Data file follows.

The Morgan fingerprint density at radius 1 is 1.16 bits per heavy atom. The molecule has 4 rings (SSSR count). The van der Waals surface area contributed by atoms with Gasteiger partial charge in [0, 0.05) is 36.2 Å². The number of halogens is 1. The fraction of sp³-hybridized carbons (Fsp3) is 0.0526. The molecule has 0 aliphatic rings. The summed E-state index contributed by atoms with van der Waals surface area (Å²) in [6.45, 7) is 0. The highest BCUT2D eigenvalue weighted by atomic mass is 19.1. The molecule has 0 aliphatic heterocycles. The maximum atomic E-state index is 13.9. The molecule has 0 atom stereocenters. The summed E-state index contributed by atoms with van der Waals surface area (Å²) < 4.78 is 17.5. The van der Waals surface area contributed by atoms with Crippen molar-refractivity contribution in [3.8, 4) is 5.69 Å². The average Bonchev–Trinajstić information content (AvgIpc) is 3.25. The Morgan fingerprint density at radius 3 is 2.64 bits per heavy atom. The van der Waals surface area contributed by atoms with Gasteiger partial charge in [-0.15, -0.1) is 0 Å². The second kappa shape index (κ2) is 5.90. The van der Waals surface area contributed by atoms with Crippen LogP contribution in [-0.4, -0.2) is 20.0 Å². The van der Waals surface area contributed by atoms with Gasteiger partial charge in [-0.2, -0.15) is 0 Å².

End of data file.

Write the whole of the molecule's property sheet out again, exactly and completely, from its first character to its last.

The Morgan fingerprint density at radius 1 is 1.16 bits per heavy atom. The molecule has 4 rings (SSSR count). The van der Waals surface area contributed by atoms with Gasteiger partial charge in [0, 0.05) is 36.2 Å². The number of halogens is 1. The fraction of sp³-hybridized carbons (Fsp3) is 0.0526. The molecule has 0 aliphatic rings. The summed E-state index contributed by atoms with van der Waals surface area (Å²) in [6.45, 7) is 0. The highest BCUT2D eigenvalue weighted by atomic mass is 19.1. The molecule has 0 aliphatic heterocycles. The maximum atomic E-state index is 13.9. The molecule has 0 atom stereocenters. The summed E-state index contributed by atoms with van der Waals surface area (Å²) < 4.78 is 17.5. The van der Waals surface area contributed by atoms with Crippen molar-refractivity contribution in [3.8, 4) is 5.69 Å². The average Bonchev–Trinajstić information content (AvgIpc) is 3.25. The Morgan fingerprint density at radius 3 is 2.64 bits per heavy atom. The van der Waals surface area contributed by atoms with Gasteiger partial charge in [-0.15, -0.1) is 0 Å². The second kappa shape index (κ2) is 5.90. The van der Waals surface area contributed by atoms with Crippen LogP contribution in [-0.4, -0.2) is 20.0 Å². The van der Waals surface area contributed by atoms with Gasteiger partial charge in [-0.2, -0.15) is 0 Å².